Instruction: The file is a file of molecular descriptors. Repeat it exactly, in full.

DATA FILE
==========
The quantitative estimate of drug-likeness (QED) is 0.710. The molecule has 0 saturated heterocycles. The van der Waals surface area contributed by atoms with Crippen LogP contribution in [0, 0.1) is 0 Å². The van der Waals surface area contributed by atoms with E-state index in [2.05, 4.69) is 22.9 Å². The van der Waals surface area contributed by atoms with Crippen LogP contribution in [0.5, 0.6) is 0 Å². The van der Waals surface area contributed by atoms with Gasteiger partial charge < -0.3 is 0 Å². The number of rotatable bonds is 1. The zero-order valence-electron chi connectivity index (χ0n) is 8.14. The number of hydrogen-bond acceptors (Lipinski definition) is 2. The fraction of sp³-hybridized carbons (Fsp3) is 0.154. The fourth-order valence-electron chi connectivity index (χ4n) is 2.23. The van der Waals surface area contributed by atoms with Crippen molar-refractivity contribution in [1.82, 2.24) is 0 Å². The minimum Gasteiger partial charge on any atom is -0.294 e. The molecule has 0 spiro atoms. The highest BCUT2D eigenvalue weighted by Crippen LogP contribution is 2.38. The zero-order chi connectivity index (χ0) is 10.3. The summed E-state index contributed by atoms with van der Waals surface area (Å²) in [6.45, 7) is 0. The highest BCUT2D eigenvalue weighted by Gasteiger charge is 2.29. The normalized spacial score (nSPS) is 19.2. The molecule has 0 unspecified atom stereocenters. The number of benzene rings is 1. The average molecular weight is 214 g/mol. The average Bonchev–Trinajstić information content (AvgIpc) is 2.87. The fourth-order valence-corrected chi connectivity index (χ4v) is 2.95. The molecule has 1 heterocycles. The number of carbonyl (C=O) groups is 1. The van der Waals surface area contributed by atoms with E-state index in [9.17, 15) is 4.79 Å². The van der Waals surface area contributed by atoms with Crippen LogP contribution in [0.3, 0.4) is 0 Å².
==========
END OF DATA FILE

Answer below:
The quantitative estimate of drug-likeness (QED) is 0.710. The molecule has 0 saturated heterocycles. The van der Waals surface area contributed by atoms with Crippen LogP contribution in [0, 0.1) is 0 Å². The van der Waals surface area contributed by atoms with E-state index in [2.05, 4.69) is 22.9 Å². The van der Waals surface area contributed by atoms with Crippen LogP contribution in [0.5, 0.6) is 0 Å². The van der Waals surface area contributed by atoms with Gasteiger partial charge < -0.3 is 0 Å². The number of rotatable bonds is 1. The zero-order valence-electron chi connectivity index (χ0n) is 8.14. The number of hydrogen-bond acceptors (Lipinski definition) is 2. The fraction of sp³-hybridized carbons (Fsp3) is 0.154. The fourth-order valence-electron chi connectivity index (χ4n) is 2.23. The van der Waals surface area contributed by atoms with Crippen molar-refractivity contribution in [1.82, 2.24) is 0 Å². The minimum Gasteiger partial charge on any atom is -0.294 e. The molecule has 0 spiro atoms. The highest BCUT2D eigenvalue weighted by Crippen LogP contribution is 2.38. The zero-order chi connectivity index (χ0) is 10.3. The summed E-state index contributed by atoms with van der Waals surface area (Å²) in [6.45, 7) is 0. The highest BCUT2D eigenvalue weighted by Gasteiger charge is 2.29. The normalized spacial score (nSPS) is 19.2. The molecule has 0 unspecified atom stereocenters. The number of benzene rings is 1. The average molecular weight is 214 g/mol. The average Bonchev–Trinajstić information content (AvgIpc) is 2.87. The fourth-order valence-corrected chi connectivity index (χ4v) is 2.95. The molecule has 1 heterocycles. The number of carbonyl (C=O) groups is 1. The van der Waals surface area contributed by atoms with E-state index in [9.17, 15) is 4.79 Å². The van der Waals surface area contributed by atoms with Crippen LogP contribution in [0.3, 0.4) is 0 Å².